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U.S. files to extradite MegaUpload's Kim DotCom

As expected, the United States files an official request to extradite Kim DotCom, the MegaUpload founder accused of piracy and racketeering.

Greg Sandoval Former Staff writer
Greg Sandoval covers media and digital entertainment for CNET News. Based in New York, Sandoval is a former reporter for The Washington Post and the Los Angeles Times. E-mail Greg, or follow him on Twitter at @sandoCNET.
Greg Sandoval
2 min read
Kim DotCom (far right) was arrested in January but must now wait until August before an extradition hearing. Credit: 3News.co.nz/Screenshot by Jonathan Skillings, CNET

As expected, the United States government has filed a request in New Zealand to extradite Kim DotCom, the founder of MegaUpload, and three associates who are also accused of criminal copyright violations.

Papers were filed with a New Zealand court today by lawyers representing the United States, according to a report in the New Zealand Herald.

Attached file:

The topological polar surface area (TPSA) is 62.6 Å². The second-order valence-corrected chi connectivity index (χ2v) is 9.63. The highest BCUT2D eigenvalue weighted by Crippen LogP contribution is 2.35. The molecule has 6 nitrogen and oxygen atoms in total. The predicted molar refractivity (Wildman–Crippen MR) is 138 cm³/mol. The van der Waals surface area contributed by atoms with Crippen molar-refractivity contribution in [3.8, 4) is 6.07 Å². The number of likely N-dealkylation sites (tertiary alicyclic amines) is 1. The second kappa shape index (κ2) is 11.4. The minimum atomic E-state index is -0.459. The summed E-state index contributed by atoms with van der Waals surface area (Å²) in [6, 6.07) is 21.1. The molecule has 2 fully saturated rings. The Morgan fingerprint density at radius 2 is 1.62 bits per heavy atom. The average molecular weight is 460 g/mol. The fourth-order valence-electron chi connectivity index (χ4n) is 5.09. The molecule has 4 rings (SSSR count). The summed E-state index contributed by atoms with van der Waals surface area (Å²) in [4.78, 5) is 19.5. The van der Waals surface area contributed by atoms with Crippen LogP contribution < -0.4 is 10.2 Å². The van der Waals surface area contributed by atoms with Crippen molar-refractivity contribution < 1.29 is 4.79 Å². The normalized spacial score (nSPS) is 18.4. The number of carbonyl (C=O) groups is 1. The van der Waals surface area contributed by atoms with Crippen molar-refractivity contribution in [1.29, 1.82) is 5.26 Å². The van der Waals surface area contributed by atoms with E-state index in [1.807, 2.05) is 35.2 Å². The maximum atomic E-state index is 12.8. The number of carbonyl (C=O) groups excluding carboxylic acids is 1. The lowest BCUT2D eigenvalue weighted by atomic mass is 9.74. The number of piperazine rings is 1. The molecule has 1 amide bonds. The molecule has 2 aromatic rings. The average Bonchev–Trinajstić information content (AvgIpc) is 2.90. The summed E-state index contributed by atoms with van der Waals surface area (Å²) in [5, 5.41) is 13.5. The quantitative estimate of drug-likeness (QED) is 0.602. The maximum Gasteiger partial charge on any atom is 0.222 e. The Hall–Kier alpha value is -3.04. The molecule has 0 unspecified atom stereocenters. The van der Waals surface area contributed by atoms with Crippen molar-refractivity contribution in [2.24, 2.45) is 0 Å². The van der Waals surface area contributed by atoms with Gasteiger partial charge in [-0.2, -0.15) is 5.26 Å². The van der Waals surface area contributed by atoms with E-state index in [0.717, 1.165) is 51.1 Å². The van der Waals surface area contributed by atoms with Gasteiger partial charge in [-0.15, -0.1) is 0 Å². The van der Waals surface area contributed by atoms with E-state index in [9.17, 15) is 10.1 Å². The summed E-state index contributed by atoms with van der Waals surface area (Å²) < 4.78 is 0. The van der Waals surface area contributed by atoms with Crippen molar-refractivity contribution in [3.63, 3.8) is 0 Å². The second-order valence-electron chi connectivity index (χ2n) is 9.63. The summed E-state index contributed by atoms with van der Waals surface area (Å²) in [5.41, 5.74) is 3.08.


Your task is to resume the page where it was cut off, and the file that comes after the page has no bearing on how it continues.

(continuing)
DotCom was locked up in a New Zealand jail more than a month following his January 19 arrest but was released on bail nearly two weeks ago. Police raided his home and seized his assets after the United States government indicted him on criminal copyright, racketeering, and money laundering charges.

U.S. officials had 45 days after New Zealand police arrested DotCom to file an extradition application, the paper reported. This is unlikely to be a speedy process. An extradition hearing won't be held until August and at this point there's no telling how long that will last once it gets underway.

U.S. officials allege that MegaUpload made millions by enabling people from across the globe to access pirated movies, TV shows, and music. The scheme cost copyright owners $500 million in damages and is part of the biggest online piracy case ever, according to the indictment against DotCom.

DotCom says he is innocent and is a victim of U.S. law enforcement officials who are eager to placate Hollywood. In January, U.S. President Barack Obama angered many in the entertainment sector, typically a source of financial support for Democrats, when he was critical of antipiracy legislation.